Variable Value Miles work differently, and just like their name implies they can have wildly different values from one booking to the next. Traditional Frequent flyer progams such as American Airlines (AA), United Airlines (UA), US Airways (US), and Delta (DL) all fall into this category. It is possible to book an award with Variable Value miles where each mile is only worth half a penny, and also possible to use the same miles for a booking worth 7 cents or more per mile.
The remainder of this post will deal exclusively with Variable Value Miles, and will simply refer to them as miles.
Spending Variable Value Miles (the Basics):
The best advice I can give you for buying tickets with miles is this: Forget nearly everything you know about buying airfare. Spending miles to buy tickets is almost always an entirely different, and much more complicated method of buying airfares. As an example look at this flight:
Certain miles will work very poorly (or not at all) for certain flights. The above example highlights an area where AA miles are not very useful; short cheap flights are almost always a poor use of AA miles. This is just one of many reasons we need to focus on the Conservation of Miles.
How Much is That Award Ticket? (In the Window…)
Without a fixed value to each mile the way we know how many miles a flight will cost is by looking up the award chart for the mileage program you have miles with. A Sample award chart for American Airlines can be found here. The chart is split into zones/countries and then into categories of awards, Saver/Anytime:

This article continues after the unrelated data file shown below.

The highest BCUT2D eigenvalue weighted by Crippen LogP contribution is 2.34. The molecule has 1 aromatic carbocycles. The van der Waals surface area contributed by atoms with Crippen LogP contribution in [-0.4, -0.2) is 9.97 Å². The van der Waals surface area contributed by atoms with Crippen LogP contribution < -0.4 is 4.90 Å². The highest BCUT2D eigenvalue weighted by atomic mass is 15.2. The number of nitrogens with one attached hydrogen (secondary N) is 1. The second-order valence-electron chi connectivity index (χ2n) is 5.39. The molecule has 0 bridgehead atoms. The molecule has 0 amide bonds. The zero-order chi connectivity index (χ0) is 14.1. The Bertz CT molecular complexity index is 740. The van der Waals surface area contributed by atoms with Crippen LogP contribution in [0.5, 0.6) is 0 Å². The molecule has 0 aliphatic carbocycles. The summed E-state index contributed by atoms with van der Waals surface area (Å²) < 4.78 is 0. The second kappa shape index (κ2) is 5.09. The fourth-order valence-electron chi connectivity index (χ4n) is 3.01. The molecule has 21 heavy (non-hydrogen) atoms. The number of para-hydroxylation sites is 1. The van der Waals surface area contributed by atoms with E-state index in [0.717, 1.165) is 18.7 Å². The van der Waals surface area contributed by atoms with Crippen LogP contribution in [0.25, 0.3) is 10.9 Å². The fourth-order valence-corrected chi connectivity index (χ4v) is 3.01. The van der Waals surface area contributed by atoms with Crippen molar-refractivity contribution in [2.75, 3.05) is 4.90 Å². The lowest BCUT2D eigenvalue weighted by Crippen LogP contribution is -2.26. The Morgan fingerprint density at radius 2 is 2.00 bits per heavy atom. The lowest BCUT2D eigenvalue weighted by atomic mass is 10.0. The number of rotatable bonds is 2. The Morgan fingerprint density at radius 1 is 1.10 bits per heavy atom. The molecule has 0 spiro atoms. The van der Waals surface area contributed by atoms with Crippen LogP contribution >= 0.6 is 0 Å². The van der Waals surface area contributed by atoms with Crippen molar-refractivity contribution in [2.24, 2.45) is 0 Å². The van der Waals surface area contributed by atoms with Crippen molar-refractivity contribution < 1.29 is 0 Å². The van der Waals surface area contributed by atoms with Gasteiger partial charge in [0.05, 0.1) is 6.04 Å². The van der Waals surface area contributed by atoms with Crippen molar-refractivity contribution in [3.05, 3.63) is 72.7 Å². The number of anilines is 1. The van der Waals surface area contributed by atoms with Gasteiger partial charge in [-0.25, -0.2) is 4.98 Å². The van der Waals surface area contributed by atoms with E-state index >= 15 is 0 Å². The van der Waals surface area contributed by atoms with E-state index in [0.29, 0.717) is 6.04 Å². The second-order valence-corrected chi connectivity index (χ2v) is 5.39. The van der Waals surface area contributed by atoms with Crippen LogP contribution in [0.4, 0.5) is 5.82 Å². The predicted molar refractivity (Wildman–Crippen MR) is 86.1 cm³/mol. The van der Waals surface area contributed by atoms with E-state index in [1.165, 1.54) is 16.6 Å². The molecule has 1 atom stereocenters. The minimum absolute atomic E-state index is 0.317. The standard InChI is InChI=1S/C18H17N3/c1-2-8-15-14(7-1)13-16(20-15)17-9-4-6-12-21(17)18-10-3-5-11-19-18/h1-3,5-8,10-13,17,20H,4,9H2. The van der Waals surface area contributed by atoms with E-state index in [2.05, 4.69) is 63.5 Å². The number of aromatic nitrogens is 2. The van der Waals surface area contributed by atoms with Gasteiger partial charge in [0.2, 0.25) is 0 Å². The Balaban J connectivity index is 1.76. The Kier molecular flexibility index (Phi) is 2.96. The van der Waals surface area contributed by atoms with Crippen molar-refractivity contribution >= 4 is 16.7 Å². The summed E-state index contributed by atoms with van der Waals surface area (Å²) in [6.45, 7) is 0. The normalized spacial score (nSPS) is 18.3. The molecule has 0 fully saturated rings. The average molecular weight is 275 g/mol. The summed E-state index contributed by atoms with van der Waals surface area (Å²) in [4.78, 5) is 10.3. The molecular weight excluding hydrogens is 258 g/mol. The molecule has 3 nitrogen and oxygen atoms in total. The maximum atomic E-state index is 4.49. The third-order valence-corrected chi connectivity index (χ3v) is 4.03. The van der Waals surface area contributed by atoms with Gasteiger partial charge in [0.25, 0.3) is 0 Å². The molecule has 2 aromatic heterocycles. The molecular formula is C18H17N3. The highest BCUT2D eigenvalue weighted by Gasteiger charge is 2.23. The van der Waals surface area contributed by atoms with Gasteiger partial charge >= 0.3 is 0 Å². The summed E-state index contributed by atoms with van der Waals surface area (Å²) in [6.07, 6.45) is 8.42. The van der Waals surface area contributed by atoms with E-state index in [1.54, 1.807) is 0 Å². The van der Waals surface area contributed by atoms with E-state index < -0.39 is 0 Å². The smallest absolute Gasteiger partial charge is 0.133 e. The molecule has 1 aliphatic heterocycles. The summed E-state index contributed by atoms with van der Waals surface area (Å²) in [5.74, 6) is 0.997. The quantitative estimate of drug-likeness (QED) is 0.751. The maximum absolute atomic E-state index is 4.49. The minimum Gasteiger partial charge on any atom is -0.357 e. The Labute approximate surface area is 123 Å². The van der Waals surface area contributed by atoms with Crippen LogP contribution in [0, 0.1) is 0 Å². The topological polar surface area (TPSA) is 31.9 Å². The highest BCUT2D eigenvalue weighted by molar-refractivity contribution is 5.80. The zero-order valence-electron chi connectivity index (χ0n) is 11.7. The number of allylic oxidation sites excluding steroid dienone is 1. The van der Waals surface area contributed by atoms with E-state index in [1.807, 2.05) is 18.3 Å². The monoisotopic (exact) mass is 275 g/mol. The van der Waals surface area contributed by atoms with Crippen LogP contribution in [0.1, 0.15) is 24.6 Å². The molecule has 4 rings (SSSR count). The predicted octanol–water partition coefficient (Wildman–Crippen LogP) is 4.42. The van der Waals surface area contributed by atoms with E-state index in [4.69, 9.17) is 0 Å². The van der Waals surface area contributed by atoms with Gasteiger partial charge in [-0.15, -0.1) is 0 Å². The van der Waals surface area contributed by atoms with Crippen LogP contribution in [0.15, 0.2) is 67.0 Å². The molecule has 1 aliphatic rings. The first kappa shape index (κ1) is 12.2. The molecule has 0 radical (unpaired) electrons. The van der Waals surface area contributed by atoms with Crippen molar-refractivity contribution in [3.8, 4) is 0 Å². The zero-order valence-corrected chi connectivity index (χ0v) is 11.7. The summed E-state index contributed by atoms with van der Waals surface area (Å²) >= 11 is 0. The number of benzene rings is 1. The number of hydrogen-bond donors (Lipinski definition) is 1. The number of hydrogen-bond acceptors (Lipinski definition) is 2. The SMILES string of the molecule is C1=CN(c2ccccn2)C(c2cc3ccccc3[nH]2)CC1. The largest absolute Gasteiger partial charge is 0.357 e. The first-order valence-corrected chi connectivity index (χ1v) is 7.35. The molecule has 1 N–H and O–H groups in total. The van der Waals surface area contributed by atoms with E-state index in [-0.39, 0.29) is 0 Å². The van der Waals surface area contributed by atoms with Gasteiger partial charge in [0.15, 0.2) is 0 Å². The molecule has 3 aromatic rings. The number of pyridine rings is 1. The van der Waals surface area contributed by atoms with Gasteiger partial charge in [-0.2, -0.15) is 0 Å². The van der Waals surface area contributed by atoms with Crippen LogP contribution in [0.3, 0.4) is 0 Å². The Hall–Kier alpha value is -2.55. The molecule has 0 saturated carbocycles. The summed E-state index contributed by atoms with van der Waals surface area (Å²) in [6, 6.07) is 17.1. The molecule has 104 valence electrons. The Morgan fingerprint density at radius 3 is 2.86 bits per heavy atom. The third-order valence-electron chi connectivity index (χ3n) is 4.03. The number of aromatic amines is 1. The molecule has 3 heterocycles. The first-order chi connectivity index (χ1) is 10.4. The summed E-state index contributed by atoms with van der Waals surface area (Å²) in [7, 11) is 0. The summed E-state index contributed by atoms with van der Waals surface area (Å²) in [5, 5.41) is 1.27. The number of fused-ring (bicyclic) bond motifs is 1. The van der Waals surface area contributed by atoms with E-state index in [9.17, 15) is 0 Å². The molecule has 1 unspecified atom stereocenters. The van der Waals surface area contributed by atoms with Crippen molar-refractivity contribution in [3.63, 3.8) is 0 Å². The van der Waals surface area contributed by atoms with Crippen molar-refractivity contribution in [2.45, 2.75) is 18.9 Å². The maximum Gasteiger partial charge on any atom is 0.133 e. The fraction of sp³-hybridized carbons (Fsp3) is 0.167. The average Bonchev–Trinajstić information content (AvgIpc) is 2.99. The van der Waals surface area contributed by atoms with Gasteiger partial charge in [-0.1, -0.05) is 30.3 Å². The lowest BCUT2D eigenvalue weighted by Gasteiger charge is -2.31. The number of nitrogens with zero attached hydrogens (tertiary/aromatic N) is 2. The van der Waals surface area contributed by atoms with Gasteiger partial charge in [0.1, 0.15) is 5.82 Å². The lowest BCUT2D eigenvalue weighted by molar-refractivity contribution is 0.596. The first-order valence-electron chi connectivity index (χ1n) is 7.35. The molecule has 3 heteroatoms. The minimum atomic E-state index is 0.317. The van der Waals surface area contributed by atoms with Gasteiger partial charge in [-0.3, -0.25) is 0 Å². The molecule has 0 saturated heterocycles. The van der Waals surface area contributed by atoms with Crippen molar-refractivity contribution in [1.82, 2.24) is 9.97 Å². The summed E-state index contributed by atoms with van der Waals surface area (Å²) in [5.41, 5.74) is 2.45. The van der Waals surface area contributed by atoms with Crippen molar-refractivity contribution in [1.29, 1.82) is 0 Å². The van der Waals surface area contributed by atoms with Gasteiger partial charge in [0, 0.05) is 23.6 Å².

An award chart is something like a pricing guide. Any available seats to/from the pairs of countries/zones in the chart will be priced at the amounts given. Saver, sometimes called “Low-level” awards are the lowest priced, and most limited in selection of award seats. These are the prices often published by airlines in marking materials. Just because a zone and a price exist on an award chart doesn’t mean saver level award seats will be available.
Airlines balance a multitude of different factors when deciding how many award seats to release at the low level (saver) and higher levels. For certain routes they are incredibly stingy with low level awards. Also, once booked any seats you currently see available may not be replaced with more seats. Low level award seats can and do sell out.
Note:Some airlines publish different award charts for flights on their own metal, and for flights on partner/alliance members. We’ll cover this more in part 3 of this guide when we discuss Partners.
What Award Tickets Cost: Miles and Money